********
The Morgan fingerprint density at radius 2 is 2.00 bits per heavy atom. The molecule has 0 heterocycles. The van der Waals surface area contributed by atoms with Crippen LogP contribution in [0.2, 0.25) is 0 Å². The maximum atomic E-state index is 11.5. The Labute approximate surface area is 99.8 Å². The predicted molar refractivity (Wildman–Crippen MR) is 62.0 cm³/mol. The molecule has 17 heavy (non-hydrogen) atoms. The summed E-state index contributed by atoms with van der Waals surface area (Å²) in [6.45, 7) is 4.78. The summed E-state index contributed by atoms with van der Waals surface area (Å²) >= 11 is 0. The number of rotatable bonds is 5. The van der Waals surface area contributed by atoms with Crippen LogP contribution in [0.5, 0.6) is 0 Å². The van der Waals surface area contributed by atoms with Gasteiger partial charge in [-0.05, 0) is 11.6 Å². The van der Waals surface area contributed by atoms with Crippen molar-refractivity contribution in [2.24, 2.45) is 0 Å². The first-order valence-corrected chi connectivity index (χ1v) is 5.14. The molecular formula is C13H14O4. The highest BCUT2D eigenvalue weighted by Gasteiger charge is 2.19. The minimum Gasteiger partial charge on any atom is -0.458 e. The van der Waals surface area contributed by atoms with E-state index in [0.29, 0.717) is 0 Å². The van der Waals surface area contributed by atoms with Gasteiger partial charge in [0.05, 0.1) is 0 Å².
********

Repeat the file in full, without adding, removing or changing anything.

The Morgan fingerprint density at radius 2 is 2.00 bits per heavy atom. The molecule has 0 heterocycles. The van der Waals surface area contributed by atoms with Crippen LogP contribution in [0.2, 0.25) is 0 Å². The maximum atomic E-state index is 11.5. The Labute approximate surface area is 99.8 Å². The predicted molar refractivity (Wildman–Crippen MR) is 62.0 cm³/mol. The molecule has 17 heavy (non-hydrogen) atoms. The summed E-state index contributed by atoms with van der Waals surface area (Å²) in [6.45, 7) is 4.78. The summed E-state index contributed by atoms with van der Waals surface area (Å²) >= 11 is 0. The number of rotatable bonds is 5. The van der Waals surface area contributed by atoms with Crippen LogP contribution in [0.5, 0.6) is 0 Å². The van der Waals surface area contributed by atoms with Gasteiger partial charge in [-0.05, 0) is 11.6 Å². The van der Waals surface area contributed by atoms with Crippen molar-refractivity contribution in [2.24, 2.45) is 0 Å². The first-order valence-corrected chi connectivity index (χ1v) is 5.14. The molecular formula is C13H14O4. The highest BCUT2D eigenvalue weighted by Gasteiger charge is 2.19. The minimum Gasteiger partial charge on any atom is -0.458 e. The van der Waals surface area contributed by atoms with E-state index in [0.29, 0.717) is 0 Å². The van der Waals surface area contributed by atoms with Gasteiger partial charge in [0.05, 0.1) is 0 Å².